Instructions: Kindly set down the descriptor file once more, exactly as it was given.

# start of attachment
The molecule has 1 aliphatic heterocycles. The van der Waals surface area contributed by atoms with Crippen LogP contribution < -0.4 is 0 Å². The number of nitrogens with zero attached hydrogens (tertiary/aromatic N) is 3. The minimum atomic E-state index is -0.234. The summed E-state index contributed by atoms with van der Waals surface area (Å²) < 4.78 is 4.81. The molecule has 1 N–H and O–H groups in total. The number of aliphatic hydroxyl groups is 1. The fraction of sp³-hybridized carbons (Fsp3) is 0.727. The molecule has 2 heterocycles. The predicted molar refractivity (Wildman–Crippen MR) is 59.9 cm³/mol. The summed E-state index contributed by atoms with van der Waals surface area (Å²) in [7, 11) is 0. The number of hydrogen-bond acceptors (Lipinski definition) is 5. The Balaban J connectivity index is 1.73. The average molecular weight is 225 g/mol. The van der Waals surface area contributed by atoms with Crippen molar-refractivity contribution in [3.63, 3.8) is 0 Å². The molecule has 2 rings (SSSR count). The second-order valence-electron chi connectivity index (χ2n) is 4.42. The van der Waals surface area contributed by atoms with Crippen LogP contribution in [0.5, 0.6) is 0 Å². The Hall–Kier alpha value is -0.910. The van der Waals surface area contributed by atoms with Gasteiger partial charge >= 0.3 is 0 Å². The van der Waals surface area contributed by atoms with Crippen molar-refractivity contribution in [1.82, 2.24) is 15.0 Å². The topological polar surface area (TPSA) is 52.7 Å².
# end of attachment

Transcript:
The molecule has 1 aliphatic heterocycles. The van der Waals surface area contributed by atoms with Crippen LogP contribution < -0.4 is 0 Å². The number of nitrogens with zero attached hydrogens (tertiary/aromatic N) is 3. The minimum atomic E-state index is -0.234. The summed E-state index contributed by atoms with van der Waals surface area (Å²) < 4.78 is 4.81. The molecule has 1 N–H and O–H groups in total. The number of aliphatic hydroxyl groups is 1. The fraction of sp³-hybridized carbons (Fsp3) is 0.727. The molecule has 2 heterocycles. The predicted molar refractivity (Wildman–Crippen MR) is 59.9 cm³/mol. The summed E-state index contributed by atoms with van der Waals surface area (Å²) in [7, 11) is 0. The number of hydrogen-bond acceptors (Lipinski definition) is 5. The Balaban J connectivity index is 1.73. The average molecular weight is 225 g/mol. The van der Waals surface area contributed by atoms with Crippen molar-refractivity contribution in [3.63, 3.8) is 0 Å². The molecule has 2 rings (SSSR count). The second-order valence-electron chi connectivity index (χ2n) is 4.42. The van der Waals surface area contributed by atoms with Crippen LogP contribution in [0.5, 0.6) is 0 Å². The Hall–Kier alpha value is -0.910. The van der Waals surface area contributed by atoms with Gasteiger partial charge >= 0.3 is 0 Å². The van der Waals surface area contributed by atoms with Crippen molar-refractivity contribution in [1.82, 2.24) is 15.0 Å². The topological polar surface area (TPSA) is 52.7 Å².